Possibly part of the reason I didn’t turn to these therapies as my first source of treatment is that I am very wary of the “snake oil salesmen“’out to make a quick buck selling “natural” therapies that have no reliable evidence to back them up.

I am also wary of anyone who claims they can “cure” health issues instantly or who says that theirs is the only way. The trouble is, many of these opportunists have become pros at making themselves and their products appear legitimate so they can sometimes be hard to spot.

So, as pieces of my body started misbehaving, I saw a doctor.

In my late teens, it was for hay fever. Over the next 20 years, I went for help with irregular periods that slowly worsened. (I was later diagnosed with endometriosis.) I occasionally had allergic reactions and bowel issues too but I did not connect them with my diet at that stage.

The year 2007 was a turning point for my health – and not in a good way. I had the stress of moving house. My hay fever was out of control and I frequently had sudden and severe blood noses. I also travelled overseas and was covered in mosquito bites on that trip. Thankfully, I didn’t develop any scary diseases, but it did mean I was on antihistamines almost the whole year.

I saw a new doctor who started me on immunotherapy for hay fever and dust mites. This worked like a vaccine. Each week for 12 weeks, he gave me a sub-cutaneous injection made up of the allergens that were causing me trouble. The difference was amazing. I repeated the process for two more years just before spring and I have not touched an antihistamine since.

Looking back, I can see all these factors put my immune system into turmoil but I didn’t see the connections at the time. Around November that year, my joints started to hurt and swell randomly. Back to my GP who instantly recognized it as rheumatoid arthritis which was confirmed by blood tests.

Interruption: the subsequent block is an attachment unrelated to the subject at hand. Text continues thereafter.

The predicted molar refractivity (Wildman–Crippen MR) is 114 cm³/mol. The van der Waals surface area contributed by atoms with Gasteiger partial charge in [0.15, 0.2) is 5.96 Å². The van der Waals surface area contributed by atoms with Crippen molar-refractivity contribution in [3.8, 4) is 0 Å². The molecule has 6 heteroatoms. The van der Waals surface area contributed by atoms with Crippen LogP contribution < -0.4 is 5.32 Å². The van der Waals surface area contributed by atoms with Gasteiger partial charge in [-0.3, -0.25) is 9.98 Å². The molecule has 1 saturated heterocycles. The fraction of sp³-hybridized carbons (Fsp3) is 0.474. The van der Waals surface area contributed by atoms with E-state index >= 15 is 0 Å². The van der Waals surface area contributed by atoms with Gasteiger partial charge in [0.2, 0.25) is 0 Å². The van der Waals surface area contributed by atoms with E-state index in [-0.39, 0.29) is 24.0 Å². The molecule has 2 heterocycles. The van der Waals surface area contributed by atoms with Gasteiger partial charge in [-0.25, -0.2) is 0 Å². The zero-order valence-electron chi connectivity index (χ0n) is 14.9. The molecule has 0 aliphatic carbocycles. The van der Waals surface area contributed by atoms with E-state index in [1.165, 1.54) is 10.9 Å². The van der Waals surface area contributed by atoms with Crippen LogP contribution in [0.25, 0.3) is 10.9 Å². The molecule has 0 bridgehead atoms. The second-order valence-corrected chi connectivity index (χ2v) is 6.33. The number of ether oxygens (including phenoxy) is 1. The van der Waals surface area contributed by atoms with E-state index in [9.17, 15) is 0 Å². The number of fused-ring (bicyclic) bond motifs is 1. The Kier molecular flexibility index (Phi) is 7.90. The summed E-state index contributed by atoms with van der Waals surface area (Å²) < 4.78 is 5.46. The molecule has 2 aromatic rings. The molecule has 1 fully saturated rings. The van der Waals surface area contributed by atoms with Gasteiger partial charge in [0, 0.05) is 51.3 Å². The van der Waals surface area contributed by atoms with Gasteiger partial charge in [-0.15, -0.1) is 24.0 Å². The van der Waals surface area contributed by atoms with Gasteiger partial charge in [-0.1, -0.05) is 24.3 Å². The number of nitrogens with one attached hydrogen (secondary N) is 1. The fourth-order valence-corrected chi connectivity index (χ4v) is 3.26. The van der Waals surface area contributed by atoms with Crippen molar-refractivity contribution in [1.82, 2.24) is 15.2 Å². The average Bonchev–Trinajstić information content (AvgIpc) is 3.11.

Then the drugs started coming. I took different ones to suppress my immune system, reduce the inflammation and control the pain. They weren’t enough to stem the rampage my immune system was on, though. I have tried several additional drugs since, including four biologics. Some worked a little, or worked but then stopped. Some just didn’t work at all, but I still had to try them for several months to “wait and see.

From there, I started to break apart. I’ve had a rare fungal infection in my lung that was removed surgically, my endometriosis was finally diagnosed and removed, I was tired all the time and had trouble concentrating at work, my ankles had puffed up with excess fluid and, just for fun, I damaged a tendon in my foot.

Even then, I wasn’t finished. From late 2013 until early 2015 I was in free-fall. I was diagnosed with fibromyalgia, then shingles and type 2 diabetes (on the same day), rapidly-growing cataracts in both eyes and a blood clot in my lung probably caused by taking the pill. The diabetes and cataracts were both caused by my long-term use of steroids. Each new issue added a new drug to my daily arsenal and a new specialist to see.

I have no doubt that my doctors all had my best interests at heart and that most of the treatments they offered did help. However, each issue was mostly dealt with in isolation without looking for the underlying cause. I was also reluctant to make changes to things like my diet while I was waiting to see if the medications worked or not. I wanted to keep some things constant, otherwise, I would have no idea what was helping.